Exploring the benefits of green tea for your skin

We’ve all heard about the many benefits of drinking green tea. But did you know that the polyphenolic compounds present in green tea have anti-inflammatory, antioxidant and anticarcinogenic properties beneficial to your skin?

What are polyphenols? Polyphenols are all-natural and derived from plants, nuts, fruits and vegetables. There are three types of these natural chemicals which are called catechins that have potent therapeutic effects on various skin conditions.

Rosacea

Imagine having clear flawless skin. People with rosacea have just the opposite. Rosacea is an inflammatory skin condition leading to redness, bumps, pimples and thickening of the skin. This skin condition gets worse if left untreated and often appears on the face, chin, forehead and cheeks of fair-skinned women.

There is evidence about the main polyphenol component of green tea, EGCG, containing antioxidant, photoprotective and anti-inflammatory properties reducing redness and inflammation on the skin of rosacea patients.

Atopic dermatitis

Atopic dermatitis (eczema) makes your skin red and itchy and can occur at any age. These red and itchy symptoms vary widely and can be uncomfortable. Patients have traditionally used corticosteroids which have many adverse side effects. A pilot study in 2012, indicated green tea bath therapy using green tea extracts is a safe and effective, non-steroidal therapy resulting in marked improvement of daily pruritus.

Wound healing

Chronic non-healing wounds affect millions of patients every year along with a significant reduction in quality of life. Dr. Stephen Hsu, a cell biologist at the Medical College of Georgia, discovered EGCG reactivated dying skin cells, making DNA and producing more energy. In addition, the researchers found that EGCG helped to accelerate the wound-healing process and prevent scarring.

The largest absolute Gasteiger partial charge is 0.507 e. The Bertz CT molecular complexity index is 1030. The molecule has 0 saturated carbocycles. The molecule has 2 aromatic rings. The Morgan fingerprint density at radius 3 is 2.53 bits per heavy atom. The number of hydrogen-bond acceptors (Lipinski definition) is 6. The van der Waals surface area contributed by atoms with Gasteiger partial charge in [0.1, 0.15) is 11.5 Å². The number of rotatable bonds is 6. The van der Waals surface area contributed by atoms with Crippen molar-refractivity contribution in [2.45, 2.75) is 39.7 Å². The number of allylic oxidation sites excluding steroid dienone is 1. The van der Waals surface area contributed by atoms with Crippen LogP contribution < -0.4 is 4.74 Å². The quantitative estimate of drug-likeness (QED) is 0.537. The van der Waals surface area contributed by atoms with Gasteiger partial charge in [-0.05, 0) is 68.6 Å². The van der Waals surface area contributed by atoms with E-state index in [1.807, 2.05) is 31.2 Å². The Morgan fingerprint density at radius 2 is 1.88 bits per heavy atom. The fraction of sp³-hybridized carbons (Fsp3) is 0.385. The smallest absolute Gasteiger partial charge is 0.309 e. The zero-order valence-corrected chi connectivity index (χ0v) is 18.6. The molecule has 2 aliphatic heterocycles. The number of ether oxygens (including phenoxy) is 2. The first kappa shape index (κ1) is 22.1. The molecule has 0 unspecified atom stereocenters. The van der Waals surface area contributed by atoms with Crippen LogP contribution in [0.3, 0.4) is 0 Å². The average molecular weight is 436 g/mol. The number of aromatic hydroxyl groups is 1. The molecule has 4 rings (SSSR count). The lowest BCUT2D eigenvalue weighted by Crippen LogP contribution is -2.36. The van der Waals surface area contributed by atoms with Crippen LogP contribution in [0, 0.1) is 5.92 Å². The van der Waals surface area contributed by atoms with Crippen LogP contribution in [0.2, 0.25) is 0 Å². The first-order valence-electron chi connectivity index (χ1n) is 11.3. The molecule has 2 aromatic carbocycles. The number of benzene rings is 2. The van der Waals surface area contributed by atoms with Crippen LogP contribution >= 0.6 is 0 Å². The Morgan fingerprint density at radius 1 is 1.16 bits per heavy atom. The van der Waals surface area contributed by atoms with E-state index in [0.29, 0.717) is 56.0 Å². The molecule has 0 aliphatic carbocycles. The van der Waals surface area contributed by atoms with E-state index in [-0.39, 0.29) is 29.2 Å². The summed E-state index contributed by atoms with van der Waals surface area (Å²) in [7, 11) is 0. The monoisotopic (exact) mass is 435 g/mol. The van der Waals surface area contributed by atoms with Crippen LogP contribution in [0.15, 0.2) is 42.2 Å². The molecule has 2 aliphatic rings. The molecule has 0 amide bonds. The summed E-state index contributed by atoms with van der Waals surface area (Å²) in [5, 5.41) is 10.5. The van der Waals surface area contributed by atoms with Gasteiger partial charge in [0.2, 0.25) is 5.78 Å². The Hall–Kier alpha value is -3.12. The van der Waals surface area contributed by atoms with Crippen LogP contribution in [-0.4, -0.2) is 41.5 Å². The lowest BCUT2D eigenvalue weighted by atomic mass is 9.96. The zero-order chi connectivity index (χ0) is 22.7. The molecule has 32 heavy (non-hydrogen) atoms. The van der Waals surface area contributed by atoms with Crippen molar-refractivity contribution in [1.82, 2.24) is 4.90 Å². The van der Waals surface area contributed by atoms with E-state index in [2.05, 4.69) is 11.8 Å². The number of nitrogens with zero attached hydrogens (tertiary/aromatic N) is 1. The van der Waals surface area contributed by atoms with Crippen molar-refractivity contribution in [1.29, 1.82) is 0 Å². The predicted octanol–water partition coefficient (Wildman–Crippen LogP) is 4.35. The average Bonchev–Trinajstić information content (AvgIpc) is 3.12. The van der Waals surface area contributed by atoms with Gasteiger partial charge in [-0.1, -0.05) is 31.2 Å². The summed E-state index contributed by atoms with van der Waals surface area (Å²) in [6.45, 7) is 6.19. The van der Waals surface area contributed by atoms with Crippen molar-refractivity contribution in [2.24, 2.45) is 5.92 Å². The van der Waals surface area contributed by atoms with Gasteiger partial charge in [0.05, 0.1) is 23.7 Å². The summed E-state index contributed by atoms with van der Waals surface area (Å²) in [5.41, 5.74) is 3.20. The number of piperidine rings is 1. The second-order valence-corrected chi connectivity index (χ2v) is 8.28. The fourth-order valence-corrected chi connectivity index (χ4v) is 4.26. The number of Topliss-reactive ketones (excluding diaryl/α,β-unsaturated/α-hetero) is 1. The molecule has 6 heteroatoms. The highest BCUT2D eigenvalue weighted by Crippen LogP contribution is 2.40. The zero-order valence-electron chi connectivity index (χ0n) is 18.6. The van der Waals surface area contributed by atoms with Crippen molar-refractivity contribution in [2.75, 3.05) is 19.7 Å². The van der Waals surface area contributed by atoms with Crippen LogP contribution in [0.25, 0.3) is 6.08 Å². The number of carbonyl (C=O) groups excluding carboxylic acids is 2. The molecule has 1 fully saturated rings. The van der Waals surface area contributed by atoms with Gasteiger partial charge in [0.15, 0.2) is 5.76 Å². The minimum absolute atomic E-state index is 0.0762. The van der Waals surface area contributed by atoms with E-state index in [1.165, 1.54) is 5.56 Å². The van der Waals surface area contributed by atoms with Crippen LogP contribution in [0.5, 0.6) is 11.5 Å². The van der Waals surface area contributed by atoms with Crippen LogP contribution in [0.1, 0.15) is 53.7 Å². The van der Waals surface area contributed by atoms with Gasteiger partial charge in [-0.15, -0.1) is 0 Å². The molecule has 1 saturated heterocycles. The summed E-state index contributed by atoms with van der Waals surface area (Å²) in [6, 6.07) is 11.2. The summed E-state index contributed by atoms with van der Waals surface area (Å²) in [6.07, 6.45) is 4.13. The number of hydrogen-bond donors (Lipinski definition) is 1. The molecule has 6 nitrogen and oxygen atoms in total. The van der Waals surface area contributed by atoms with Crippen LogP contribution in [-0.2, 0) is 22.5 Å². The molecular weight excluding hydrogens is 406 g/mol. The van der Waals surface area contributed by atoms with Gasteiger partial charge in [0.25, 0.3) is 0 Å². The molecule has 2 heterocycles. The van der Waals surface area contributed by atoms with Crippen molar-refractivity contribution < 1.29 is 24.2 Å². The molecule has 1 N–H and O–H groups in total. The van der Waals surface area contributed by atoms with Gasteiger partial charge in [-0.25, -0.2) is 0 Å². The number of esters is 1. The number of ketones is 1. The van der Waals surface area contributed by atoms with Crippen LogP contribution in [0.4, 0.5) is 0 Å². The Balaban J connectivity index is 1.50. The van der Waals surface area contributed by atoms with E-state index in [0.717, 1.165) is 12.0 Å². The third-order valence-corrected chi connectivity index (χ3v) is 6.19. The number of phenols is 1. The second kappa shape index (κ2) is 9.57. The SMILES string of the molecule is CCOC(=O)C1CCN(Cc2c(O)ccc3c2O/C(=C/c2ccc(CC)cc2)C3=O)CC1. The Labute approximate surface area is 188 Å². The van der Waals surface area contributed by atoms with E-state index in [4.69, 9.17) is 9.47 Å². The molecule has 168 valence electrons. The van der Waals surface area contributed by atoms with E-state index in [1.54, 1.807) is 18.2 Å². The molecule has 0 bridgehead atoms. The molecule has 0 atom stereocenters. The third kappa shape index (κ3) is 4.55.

Applying green tea has anti-infective and anti-bacterial properties that enhance wound healing. It’s even been shown to work against methicillin-resistant Staphylococcus aureus (MRSA). These benefits may help reduce reliance on traditional antibiotics and cut down on antibiotic resistance.

Green tea baths

Although many people prefer the speed of showers, the love affair with tub baths has been around for centuries. But if you thought herbal or Epsom bath salts and bubbles were the limit for an indulgent bath, thing again…

Try a green tea bath. The idea is to steep your tea of choice for 15 minutes then add it to your bathwater. Research supports the benefits of tea when bathing because of its antioxidant and antimicrobial qualities. The skin is the largest organ in the body and bathing with tea allows the body to absorb the tea and nutrients significantly faster than by drinking tea.

Here are several benefits of a tea bath…

  • Fights free radicals
  • Reduces inflammation
  • Reduces dandruff
  • Helps treat acne
  • Soothing and detoxifying
  • Helps repair sun damage
  • May delay skin cell aging
  • Calming and refreshing
  • Eases muscular pain and bruises
  • Softens skin

Many individuals prefer to combine other herbal teas with green tea for additional benefits…

  • Chamomile is relaxing and can help soothe pain.
  • Lavender is calming and beneficial as a sleep enhancer.
  • Jasmine can be refreshing for the skin and enhances the mood.
  • Rose petals soften the skin and relax the body
  • Peppermint reduces inflammation and soothes irritated skin. When combined with Epsom salts, it makes for a very detoxifying bath.

And if you’re a fan of Epsom salts or essential oils, you can still use them with the herbs.

When taking a tub bath, it’s important to acknowledge the potential dangers of water that is too hot. Water that is too hot can cause temporary dizziness and or muscle weakness — and it’s very drying and damaging for the skin.

Pregnant women should also use precautions and check with their doctors before taking a hot bath.

Tracey G. Ingram, AuD

By Tracey G. Ingram, AuD

Tracey G. Ingram is a former Occupational Therapist, and presently a writer and Doctor of Audiology with more than 20 years of experience. She enjoys living a healthy lifestyle and feels health is a complete state of physical, mental and social wellbeing. She practices intermittent fasting, Pilates, yoga, hiking and daily meditation. She loves to share her experiences with nutrition, supplements and eating organic foods to help others improve their health.